If I seem harsh on Snow White, it's only because the rest of the film is a masterpiece. It doesn't really have much of a plot. Disney gets down to business very fast by establishing the Prince and Snow White, the Wicked Queen's vanity and mission, and the Dwarfs. My daughter had a hard time sitting through it, but it really is well paced. Disney's animation isn't as refined as it would become, in my opinion, on "Bambi" and "Pinocchio" later on. But it's still brilliant. The texture, the color and the overall mood of the film is tops.

The songs by Frank Churchill, Leigh Harline, and Paul Smith are very much of the era, but hold up remarkably well today. "Someday My Prince Will Come," "Heigh-Ho," and "Whistle While You Work" are instantly recognizable. Very few songs in films today can do that. These were talented song writers. I also enjoyed the underlying score.

The film, though I don't care for Snow White herself, still packs an emotional wallop. Perhaps it's the reaction from the Dwarfs that gets to my heart. I can remember holding back tears as a kid when Grumpy shows his feelings for Snow White. Quite moving and didn't want to appear like a crybaby to my parents, after all.

The Wicked Queen is stone cold, and I love her for it. She's such a callous and vain character, it would take Stromboli to equal her. I don't think the film would've been as strong without her. Actress Lucille LaVerne instills passion and a wicked sense of humor in her that we want her to give Snow White the poison apple. Sounds cruel, but it's sort of true! Sorry Snow.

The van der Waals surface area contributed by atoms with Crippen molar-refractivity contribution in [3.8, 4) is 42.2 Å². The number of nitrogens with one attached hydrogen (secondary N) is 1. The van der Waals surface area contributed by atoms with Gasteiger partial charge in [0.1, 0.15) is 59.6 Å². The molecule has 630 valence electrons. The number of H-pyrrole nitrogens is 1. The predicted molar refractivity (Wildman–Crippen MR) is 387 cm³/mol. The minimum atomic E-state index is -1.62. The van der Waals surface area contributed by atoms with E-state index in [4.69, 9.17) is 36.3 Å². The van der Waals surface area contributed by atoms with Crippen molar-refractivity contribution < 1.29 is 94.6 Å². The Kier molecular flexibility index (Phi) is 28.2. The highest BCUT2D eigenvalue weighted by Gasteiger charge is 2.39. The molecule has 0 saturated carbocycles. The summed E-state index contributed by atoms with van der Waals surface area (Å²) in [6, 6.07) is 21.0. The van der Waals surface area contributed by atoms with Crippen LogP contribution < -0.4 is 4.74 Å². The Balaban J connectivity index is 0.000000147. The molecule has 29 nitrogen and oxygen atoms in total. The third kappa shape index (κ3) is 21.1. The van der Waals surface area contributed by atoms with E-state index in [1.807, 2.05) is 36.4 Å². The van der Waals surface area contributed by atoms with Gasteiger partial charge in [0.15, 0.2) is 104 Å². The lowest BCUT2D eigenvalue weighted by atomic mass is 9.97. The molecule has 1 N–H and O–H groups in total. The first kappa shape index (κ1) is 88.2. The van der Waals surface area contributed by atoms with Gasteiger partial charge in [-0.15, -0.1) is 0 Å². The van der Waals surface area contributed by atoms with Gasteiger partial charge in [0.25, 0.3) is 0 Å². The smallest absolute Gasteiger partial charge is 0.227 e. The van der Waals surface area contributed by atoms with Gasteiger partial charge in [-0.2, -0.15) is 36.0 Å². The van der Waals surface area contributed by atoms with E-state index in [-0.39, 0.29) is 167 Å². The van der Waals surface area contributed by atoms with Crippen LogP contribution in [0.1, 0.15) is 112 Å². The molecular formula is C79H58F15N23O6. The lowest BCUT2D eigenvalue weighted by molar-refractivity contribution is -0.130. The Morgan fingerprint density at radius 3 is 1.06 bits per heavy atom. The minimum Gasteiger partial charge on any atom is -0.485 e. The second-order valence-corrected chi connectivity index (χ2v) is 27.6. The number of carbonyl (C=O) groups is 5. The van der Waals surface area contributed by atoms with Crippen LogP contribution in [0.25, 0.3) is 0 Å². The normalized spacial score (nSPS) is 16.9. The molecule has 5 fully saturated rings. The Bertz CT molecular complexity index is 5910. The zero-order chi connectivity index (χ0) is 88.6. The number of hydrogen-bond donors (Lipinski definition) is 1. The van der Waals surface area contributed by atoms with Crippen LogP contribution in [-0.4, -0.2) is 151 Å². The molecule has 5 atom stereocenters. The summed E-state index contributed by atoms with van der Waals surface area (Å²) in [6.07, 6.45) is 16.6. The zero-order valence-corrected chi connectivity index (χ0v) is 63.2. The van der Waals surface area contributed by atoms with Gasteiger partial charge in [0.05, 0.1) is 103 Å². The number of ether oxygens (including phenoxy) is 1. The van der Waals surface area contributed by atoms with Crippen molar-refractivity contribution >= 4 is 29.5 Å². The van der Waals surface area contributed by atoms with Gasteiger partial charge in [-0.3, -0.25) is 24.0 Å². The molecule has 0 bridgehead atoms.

The Blu-ray is beautifully done, though again, Disney seems to have cleaned it up and pumped it to look too much like a contemporary film. Maybe it's different on a bigger screen or projection high definition system, but on my 50-inch Panasonic plasma, there isn't any film grain. Call me old school, but I like the original film grain if it existed. I also recall the 1993 restoration looking soft as if it was shot with a soft gauze filter. I was told by one of the heads of that restoration that it wasn't shot soft. It could've been a dirty projector lens or food poisoning the night I saw it. Nonetheless, most people will probably find this disc eye popping.

The DTS-HD Master Audio soundtrack is crisp and holds fairly close to the original fidelity. As much as I love stereo sound, I find it sounds funny coming from a 1937 film which was recorded in mono sound. Credit is due to the Disney sound department for keeping the multichannel soundtrack as faithful as possible without overriding it with too much sound embellishment. The original soundtrack is available in mono. Don't let the lower sound volume quality fool you. It's presented at a lower bit rate, and if it was presented in DTS-HD, it would sound fine.

Although it's not one of my favorite Disney animated features, it's still one heck of an achievement in cinema. It put the Disney studio firmly on the map, and has made a lot of little girls happy at Disney's theme parks. "Mom, it's Snow White!" Cue the stampede!  

Special thanks to Click Communications

Photos: © WDSHE. All rights reserved.

The original classic comes to Blu-ray in a fine edition

Director: David Hand

Adriana Caselotti, Pinto Colvig, Roy Atwell, Lucille LaVerne   

Tons of bonus features from the 2000 DVD, plus new ones and of course a music video from a Disney Channel star


Picture: Excellent
Sound: Excellent

Aspect Ratio (1.37:1)


October 6, 2009